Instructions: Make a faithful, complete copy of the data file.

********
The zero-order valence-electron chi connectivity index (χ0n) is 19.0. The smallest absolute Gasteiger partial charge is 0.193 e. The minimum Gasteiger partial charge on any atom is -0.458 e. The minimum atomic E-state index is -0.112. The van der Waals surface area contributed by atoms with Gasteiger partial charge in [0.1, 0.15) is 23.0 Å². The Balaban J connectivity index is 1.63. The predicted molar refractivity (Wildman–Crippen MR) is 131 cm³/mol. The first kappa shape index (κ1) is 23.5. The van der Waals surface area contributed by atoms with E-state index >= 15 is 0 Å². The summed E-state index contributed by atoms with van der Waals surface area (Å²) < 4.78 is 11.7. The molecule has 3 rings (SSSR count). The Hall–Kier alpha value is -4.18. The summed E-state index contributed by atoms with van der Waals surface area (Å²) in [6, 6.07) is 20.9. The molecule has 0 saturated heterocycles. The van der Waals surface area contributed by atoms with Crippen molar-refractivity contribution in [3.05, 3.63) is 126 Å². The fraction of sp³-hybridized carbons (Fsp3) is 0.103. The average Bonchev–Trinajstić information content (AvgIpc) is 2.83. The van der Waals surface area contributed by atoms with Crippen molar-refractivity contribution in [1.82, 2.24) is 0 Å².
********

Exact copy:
The zero-order valence-electron chi connectivity index (χ0n) is 19.0. The smallest absolute Gasteiger partial charge is 0.193 e. The minimum Gasteiger partial charge on any atom is -0.458 e. The minimum atomic E-state index is -0.112. The van der Waals surface area contributed by atoms with Gasteiger partial charge in [0.1, 0.15) is 23.0 Å². The Balaban J connectivity index is 1.63. The predicted molar refractivity (Wildman–Crippen MR) is 131 cm³/mol. The first kappa shape index (κ1) is 23.5. The van der Waals surface area contributed by atoms with E-state index >= 15 is 0 Å². The summed E-state index contributed by atoms with van der Waals surface area (Å²) < 4.78 is 11.7. The molecule has 3 rings (SSSR count). The Hall–Kier alpha value is -4.18. The summed E-state index contributed by atoms with van der Waals surface area (Å²) in [6, 6.07) is 20.9. The molecule has 0 saturated heterocycles. The van der Waals surface area contributed by atoms with Crippen molar-refractivity contribution in [3.05, 3.63) is 126 Å². The fraction of sp³-hybridized carbons (Fsp3) is 0.103. The average Bonchev–Trinajstić information content (AvgIpc) is 2.83. The van der Waals surface area contributed by atoms with Crippen molar-refractivity contribution in [1.82, 2.24) is 0 Å².